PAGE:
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India vs England: Don’t dump Vijay and Rahul just yet; play Pant too

Since both Dhawan and Rahul are yet to prove themselves overseas, one had anticipated some trouble at the top of the order. But Vijay’s sudden loss of form has accentuated the problem manifold.

cricket Updated: Aug 18, 2018 12:13 IST
Aakash Chopra
Aakash Chopra
Hindustan Times, New Delhi
murali vijay,kl rahul,shikhar dhawan
India should persist with KL Rahul and Murali Vijay at the top of the order in order to maintain continuity.(Action Images via Reuters)

Since the playing XI had a huge impact on the outcome of the first two Tests, it’s only fair to focus on the probable XI while previewing the third Test. On the one hand, India is figuring out whom to play and on the other, the hosts are mulling over whom to be left our after Stokes return to the fold.

Let’s start at the top and figure out if there’s a way to address the starting trouble. India started this tour with Shikhar Dhawan and Murali Vijay as openers with KL Rahul playing one drop. The second Test at Lord’s saw Dhawan’s omission from the XI and Rahul’s promotion to the top of the order. Incidentally, none of the three openers available for selection have anything to show from their overseas outings in 2018.

Since both Dhawan and Rahul are yet to prove themselves overseas, one had anticipated some trouble at the top of the order. But Vijay’s sudden loss of form has accentuated the problem manifold. Answer to the current issue is more on hope than in belief. I’d be giving both Vijay and Rahul another Test match to turn it around, for dropping either of them will further add to the game of musical chairs at the top.

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For a while now this Indian team has focused on playing with only five batsmen. While the tactic has worked magically in the sub-continent, it’s not had the same impact overseas thus far. The reason behind India opting for a five-bowler theory was the inability to dismiss the opposition twice. But since that’s happened four times in the last five overseas Tests (without any significant help from Hardik Pandya — the fifth bowler), there’s merit in reconsidering the strategy.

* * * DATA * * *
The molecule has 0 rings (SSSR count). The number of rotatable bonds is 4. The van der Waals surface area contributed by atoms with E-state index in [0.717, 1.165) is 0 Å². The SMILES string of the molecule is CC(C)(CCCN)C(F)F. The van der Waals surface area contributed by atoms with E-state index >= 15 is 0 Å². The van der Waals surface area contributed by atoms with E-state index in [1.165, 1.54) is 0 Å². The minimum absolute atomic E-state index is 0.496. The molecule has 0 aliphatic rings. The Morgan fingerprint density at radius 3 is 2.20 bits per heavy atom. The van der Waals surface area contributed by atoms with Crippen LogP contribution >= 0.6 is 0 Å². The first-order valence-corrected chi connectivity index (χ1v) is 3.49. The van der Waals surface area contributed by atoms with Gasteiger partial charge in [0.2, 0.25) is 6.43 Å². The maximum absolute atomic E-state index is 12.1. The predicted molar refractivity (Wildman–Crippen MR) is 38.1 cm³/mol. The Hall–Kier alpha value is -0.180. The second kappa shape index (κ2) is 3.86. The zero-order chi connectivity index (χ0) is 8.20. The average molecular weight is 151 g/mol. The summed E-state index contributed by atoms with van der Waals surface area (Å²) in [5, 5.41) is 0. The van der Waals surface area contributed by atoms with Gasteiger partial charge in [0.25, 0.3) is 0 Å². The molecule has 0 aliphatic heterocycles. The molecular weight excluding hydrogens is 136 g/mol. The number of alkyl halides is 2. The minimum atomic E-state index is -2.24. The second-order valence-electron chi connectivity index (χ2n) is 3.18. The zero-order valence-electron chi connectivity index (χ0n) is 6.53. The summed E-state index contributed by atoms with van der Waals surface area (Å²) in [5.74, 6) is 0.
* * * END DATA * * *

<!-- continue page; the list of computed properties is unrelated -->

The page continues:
In addition to the bowlers doing well, Indian batting has floundered more often than one would’ve liked. There’s only one middle-order batsman sitting outside and incidentally, he scored a triple-century the last time he played against England. I’d play six batsmen with Karun Nair slated to bat after Ajinkya Rahane.

India went back in time to replace the injured Wriddhiman Saha. First it was Parthiv Patel and now, Dinesh Karthik. The problem of going backwards is that you tend to lose patience sooner than you should, for it takes only a couple of failures for the decade-old record to come back and haunt you.

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Parthiv’s omission was a little unceremonious and the same is likely to happen to Karthik soon. While it might sound a little unfair and unfortunate, I’ll be taking a chance with Rishabh Pant. To bounce back after a demoralising loss, you need an inspirational performance and the chances of it coming from a player who isn’t carrying baggage of failure are a lot more.

Considering the way the first two Test matches panned out, there’s merit in assuming that there’ll be help for faster bowlers at Trent Bridge too. If that’s indeed the case, there’s a strong case to play only one spinner in Ravichandran Ashwin and three proper fast bowlers.

Even though Hardik has looked fairly assured with the bat, it might be prudent for him to make way for a bowler who would qualify as a frontline seamer. If Jasprit Bumrah is fit, available and the team management is confident of him lasting the Test (since he hasn’t played a competitive game since the T20 in Ireland), it’ll be tempting to pick him ahead of Umesh Yadav.

(The writer is a former Test batsman and his views are personal)

First Published: Aug 18, 2018 08:20 IST